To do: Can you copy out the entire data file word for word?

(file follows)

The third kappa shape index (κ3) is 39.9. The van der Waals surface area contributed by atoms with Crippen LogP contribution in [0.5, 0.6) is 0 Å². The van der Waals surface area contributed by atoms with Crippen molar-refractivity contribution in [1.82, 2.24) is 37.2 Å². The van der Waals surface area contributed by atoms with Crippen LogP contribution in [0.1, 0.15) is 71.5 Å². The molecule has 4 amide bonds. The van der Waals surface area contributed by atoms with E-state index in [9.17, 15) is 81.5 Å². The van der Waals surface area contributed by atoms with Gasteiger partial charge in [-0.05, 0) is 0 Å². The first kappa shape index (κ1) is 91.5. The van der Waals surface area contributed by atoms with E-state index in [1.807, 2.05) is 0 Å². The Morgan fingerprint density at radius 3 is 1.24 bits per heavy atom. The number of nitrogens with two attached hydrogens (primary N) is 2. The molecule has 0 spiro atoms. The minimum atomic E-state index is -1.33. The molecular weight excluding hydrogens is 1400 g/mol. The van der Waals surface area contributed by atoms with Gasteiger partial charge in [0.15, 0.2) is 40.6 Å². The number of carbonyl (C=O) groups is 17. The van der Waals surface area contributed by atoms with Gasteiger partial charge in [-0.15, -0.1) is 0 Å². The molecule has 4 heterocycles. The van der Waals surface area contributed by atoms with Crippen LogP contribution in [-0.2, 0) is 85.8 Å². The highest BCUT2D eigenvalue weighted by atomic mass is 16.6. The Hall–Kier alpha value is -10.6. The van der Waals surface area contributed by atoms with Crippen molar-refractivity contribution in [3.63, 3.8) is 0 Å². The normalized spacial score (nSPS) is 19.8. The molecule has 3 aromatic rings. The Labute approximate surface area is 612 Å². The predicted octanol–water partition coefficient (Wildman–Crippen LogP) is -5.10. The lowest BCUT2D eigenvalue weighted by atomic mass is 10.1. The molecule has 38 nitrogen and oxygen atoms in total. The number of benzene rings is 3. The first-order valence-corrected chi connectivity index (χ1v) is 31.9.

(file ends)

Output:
The third kappa shape index (κ3) is 39.9. The van der Waals surface area contributed by atoms with Crippen LogP contribution in [0.5, 0.6) is 0 Å². The van der Waals surface area contributed by atoms with Crippen molar-refractivity contribution in [1.82, 2.24) is 37.2 Å². The van der Waals surface area contributed by atoms with Crippen LogP contribution in [0.1, 0.15) is 71.5 Å². The molecule has 4 amide bonds. The van der Waals surface area contributed by atoms with E-state index in [9.17, 15) is 81.5 Å². The van der Waals surface area contributed by atoms with Gasteiger partial charge in [-0.05, 0) is 0 Å². The first kappa shape index (κ1) is 91.5. The van der Waals surface area contributed by atoms with E-state index in [1.807, 2.05) is 0 Å². The Morgan fingerprint density at radius 3 is 1.24 bits per heavy atom. The number of nitrogens with two attached hydrogens (primary N) is 2. The molecule has 0 spiro atoms. The minimum atomic E-state index is -1.33. The molecular weight excluding hydrogens is 1400 g/mol. The van der Waals surface area contributed by atoms with Gasteiger partial charge in [0.15, 0.2) is 40.6 Å². The number of carbonyl (C=O) groups is 17. The van der Waals surface area contributed by atoms with Gasteiger partial charge in [-0.15, -0.1) is 0 Å². The molecule has 4 heterocycles. The van der Waals surface area contributed by atoms with Crippen LogP contribution in [-0.2, 0) is 85.8 Å². The highest BCUT2D eigenvalue weighted by atomic mass is 16.6. The Hall–Kier alpha value is -10.6. The van der Waals surface area contributed by atoms with Crippen molar-refractivity contribution in [3.63, 3.8) is 0 Å². The normalized spacial score (nSPS) is 19.8. The molecule has 3 aromatic rings. The Labute approximate surface area is 612 Å². The predicted octanol–water partition coefficient (Wildman–Crippen LogP) is -5.10. The lowest BCUT2D eigenvalue weighted by atomic mass is 10.1. The molecule has 38 nitrogen and oxygen atoms in total. The number of benzene rings is 3. The first-order valence-corrected chi connectivity index (χ1v) is 31.9.